Prayer over the Offerings

Be pleased, O Lord, with our humble prayers and offerings,
and since we have no merits to plead our cause,
come, we pray, to our rescue
with the protection of your mercy.
Through Christ our Lord.

Commentary

  • The technical language used in this prayer suggests that we stand before the magistrate in need of someone to plead our cause. The merits of our case alone are inadequate to our situation.
  • The prayer appears in both the Roman Papal and parish traditions of the seventh century, but only the parish version has the words of your mercy, which have been preserved in the current prayer.
  • While we offer prayers and offerings however inadequate and ask that the Lord be pleased with these. Our prayers and offerings, however, cannot be used to manipulate God into acting on our behalf, nor are they intended to do so.
  • Rather, we stand defenseless and plead that the Lord come to rescue us not out of obligation but because of the abundance of divine mercy. While other prayers over the gifts indicate an ongoing and reciprocal exchange of gifts between God and humanity, this prayer emphasizes the utter gratuity of the divine gift.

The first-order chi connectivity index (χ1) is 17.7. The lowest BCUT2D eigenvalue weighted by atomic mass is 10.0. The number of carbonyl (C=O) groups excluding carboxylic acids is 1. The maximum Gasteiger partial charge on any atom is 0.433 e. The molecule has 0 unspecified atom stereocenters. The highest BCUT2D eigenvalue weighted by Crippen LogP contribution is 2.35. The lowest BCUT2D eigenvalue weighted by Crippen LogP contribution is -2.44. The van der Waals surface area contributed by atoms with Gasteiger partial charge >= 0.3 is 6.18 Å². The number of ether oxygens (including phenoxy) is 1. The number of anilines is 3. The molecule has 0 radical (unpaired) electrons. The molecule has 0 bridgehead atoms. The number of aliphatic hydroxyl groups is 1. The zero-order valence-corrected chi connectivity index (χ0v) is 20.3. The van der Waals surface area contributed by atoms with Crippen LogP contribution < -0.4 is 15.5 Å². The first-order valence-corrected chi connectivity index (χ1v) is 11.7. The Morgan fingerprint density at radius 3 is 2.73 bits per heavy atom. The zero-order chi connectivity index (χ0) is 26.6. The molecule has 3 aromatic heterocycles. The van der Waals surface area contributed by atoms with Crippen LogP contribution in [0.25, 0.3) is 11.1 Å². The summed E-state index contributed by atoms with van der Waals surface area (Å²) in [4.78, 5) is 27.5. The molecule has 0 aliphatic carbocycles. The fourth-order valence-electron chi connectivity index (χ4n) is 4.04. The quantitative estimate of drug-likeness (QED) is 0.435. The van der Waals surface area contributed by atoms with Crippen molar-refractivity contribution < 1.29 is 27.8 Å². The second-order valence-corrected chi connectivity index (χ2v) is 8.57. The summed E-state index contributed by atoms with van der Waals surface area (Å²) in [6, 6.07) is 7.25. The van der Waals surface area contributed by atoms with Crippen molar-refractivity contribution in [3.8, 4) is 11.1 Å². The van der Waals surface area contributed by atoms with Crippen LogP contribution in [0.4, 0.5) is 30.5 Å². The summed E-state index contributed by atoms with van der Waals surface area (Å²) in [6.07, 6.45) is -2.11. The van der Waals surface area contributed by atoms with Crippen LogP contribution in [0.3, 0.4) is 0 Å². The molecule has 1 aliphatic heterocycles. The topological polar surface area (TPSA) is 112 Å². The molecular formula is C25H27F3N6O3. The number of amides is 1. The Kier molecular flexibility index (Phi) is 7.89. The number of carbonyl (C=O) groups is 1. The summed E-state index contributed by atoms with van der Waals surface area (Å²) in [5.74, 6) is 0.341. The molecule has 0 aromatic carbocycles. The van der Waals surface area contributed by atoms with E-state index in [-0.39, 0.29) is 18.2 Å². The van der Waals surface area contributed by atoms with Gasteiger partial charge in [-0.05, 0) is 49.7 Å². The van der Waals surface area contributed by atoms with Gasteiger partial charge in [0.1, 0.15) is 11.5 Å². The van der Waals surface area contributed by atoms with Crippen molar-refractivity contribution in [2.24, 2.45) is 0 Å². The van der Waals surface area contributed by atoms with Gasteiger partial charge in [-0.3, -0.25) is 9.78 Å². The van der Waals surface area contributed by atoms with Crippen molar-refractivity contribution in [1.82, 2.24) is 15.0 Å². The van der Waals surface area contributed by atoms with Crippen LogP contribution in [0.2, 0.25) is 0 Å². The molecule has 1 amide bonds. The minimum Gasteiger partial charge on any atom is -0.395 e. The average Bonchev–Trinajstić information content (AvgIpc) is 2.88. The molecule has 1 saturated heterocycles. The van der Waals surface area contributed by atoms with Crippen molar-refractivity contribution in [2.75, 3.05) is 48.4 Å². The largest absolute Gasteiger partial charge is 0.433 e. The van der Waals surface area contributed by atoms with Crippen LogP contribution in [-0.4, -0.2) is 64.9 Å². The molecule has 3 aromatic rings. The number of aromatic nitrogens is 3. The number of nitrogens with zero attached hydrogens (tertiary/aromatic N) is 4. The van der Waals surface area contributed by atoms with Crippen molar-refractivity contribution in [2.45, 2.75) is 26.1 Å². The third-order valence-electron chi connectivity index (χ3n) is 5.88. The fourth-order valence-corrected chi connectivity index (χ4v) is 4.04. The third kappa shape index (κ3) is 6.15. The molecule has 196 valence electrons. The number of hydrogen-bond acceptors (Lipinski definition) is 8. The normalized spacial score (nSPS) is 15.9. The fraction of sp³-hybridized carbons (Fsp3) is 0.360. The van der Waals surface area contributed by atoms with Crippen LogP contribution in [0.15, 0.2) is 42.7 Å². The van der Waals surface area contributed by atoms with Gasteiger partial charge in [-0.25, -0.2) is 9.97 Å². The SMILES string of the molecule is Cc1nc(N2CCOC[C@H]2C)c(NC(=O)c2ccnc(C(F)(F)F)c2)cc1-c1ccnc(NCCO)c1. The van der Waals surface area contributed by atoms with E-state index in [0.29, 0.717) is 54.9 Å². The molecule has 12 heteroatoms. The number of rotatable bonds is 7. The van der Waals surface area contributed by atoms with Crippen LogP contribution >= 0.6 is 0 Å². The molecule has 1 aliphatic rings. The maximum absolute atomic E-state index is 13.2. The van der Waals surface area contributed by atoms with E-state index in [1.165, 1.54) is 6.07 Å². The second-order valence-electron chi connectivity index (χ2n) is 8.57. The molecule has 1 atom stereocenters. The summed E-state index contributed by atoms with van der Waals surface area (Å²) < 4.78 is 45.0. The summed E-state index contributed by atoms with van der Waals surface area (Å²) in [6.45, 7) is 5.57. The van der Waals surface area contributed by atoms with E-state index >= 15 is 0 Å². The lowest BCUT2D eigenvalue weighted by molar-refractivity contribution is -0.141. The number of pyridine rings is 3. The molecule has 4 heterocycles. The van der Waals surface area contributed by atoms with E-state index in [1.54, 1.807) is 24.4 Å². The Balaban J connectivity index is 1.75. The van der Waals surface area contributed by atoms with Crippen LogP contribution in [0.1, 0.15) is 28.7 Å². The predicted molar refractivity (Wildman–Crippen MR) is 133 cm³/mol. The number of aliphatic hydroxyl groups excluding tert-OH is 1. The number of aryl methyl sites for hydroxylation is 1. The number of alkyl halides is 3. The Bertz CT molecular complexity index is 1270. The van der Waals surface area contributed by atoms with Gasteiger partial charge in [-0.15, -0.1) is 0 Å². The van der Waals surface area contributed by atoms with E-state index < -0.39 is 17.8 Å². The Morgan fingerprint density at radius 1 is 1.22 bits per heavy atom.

• This prayer is offered right before the Eucharistic Prayer begins, and so anticipates the coming of the Lord in the Eucharist who gives his body as our daily bread and his blood as our protection. This bodily self-gift in the form of food and drink that we share rescues us. In anticipation of this utter generosity of the divine gift we offer what we have, prayers of thanksgiving with simple offerings of bread and wine and our ministry of service to our neighbor in their need.
  • From this experience we learn that each of us is called to give of ourselves often in relationships that are not mutual and to give not because others have earned what we are capable of giving but because we have learned the ways of abundant mercy. 

Prayer after Communion

Replenished by the food of spiritual nourishment,
we humbly beseech you, O Lord,
that, through our partaking in this mystery,
you may teach us to judge wisely the things of earth
and hold firm to the things of heaven.
Through Christ our Lord.

Commentary

  • We ask that the communion we have just shared teach us how to conduct ourselves in daily life.
  • The early Roman parish tradition assigned this prayer to the first of six Sundays of Advent, but by the time it was included in the seventh-century Papal sacramentary, Advent in Rome had been shortened to four Sundays.